We walked the mile or so back to the hotel and it felt good. It was even better to get into a cool tub and soak for a while, better yet to then have a hot shower and really, really good to listen to my college basketball-loving wife whooping it up in the room as she watched Purdue pull away from Ohio State to win by 12 points. No wonky knees for the Boilermakers on that day.

We met up with Darell and Lisa and found an authentic Texas BBQ place to eat. Sorry, Michelle, but not a vegetarian place...the options surrounded which type of meat and which kind of sauce. It was fun.

An interesting postlude...the day after the race, we drove to San Antonio, staying there on the famous Riverwalk. While walking on Monday afternoon, Gretchen spotted a guy wearing an Austin Marathon finisher's T shirt. I started up a conversation and learned this was none other than Lyle Clugg, who was the very first Race Director of the Marathon! He ran the race for many years, then retired and moved to Colorado. The organizers invited him to return for the 20th running of the race, which he did. We talked for about 15 minutes about the early days of the race, how it has changed, how they did timing before chips and on and on. He was interested in my experience in the race and it was a wonderful conversation.

Joe, Lyle in SA

This was once more a reminder that no good event happens without incredible dedication by volunteers who enjoy running and helping their communities.

There’s a lot more I could say but this captures it. In summary, I was pleased with the race. It showed me, importantly, the adjustments to pace which work in a warm race. I was pleased with using my heart rate as a primary guide to pace. In fact, since most miles have my average HR at 120-125, I realize I could have pushed the pace a bit more and still been OK, since the top end of my Zone 2 is around 135 bpm. I was very pleased with the performance of the Camelbak Elixr tabs...I never did have a hint of cramping all day. I also like bananas...did I mention that?? I figured a way to carry two with me in my Nathan Belt, I got a third from Gretchen and managed to score two more from friendly people on the back part of the course. I had four Gus with me just in case but didn’t need a one of them.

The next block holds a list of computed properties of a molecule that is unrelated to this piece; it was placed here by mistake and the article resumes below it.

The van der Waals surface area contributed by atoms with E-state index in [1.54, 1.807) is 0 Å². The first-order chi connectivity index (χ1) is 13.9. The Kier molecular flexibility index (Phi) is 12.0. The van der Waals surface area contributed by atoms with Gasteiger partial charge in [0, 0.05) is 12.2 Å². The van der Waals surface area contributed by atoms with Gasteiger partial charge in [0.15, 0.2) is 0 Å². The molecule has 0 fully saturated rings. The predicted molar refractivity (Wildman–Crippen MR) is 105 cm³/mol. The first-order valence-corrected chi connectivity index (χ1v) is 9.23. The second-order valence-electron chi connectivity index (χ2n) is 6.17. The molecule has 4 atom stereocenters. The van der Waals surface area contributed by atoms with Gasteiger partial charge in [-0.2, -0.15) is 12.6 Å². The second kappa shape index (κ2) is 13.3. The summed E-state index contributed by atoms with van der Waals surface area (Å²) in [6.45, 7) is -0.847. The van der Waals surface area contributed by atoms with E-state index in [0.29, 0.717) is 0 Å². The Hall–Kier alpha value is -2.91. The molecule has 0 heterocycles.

And did I say I was pleased with the people?? Wow, it was great to spend time again with Darrell and a treat to be with his wife Lisa this time. Gretchen and I met up with some old college friends (did I mention I went to Purdue?) on Sunday night and again at lunch on Monday which triggered much wonderful thought. And, most of all, it was so great to share the race weekend and then a week on the Gulf coast with Gretchen. Take all the races you want, folks, it is people who will truly last.

Thanks for listening. Persevere.



Wes said...

that's the way to do a 20th marathon. I knew Gretchen was cool peeps, but she exceeds expectations! nice job, Joe! So, where are you running a marathon in the fall? :-)

Sarah said...

I've been a bad blogger, but an even worse commenter!! Please accept my belated congrats on another marathon finish!

Sounds like a fun trip. And what fun to have Gretchen there to share the marathon finish with.

I'm always impressed by your ability to adjust to the conditions. Nice job!

Why said...

Way to go on pushing thru the pain at mile 24. I can relate as many runners can. It reminds me of the book, Duel in the Sun, where Alberto Salazaar describes his pain as nagging but not debilitating.. before beating Dick BEardsley by a mere 2 secs in the 82 Boston Marathon. Anyway, great stuff and thanks for the recap.

Gotta Run,

Jerry said...

Joe, I just read your report now 4 years after you wrote it. Nice job at this race! Thanks for taking the time to write this as it will help me on Sunday when I run Austin.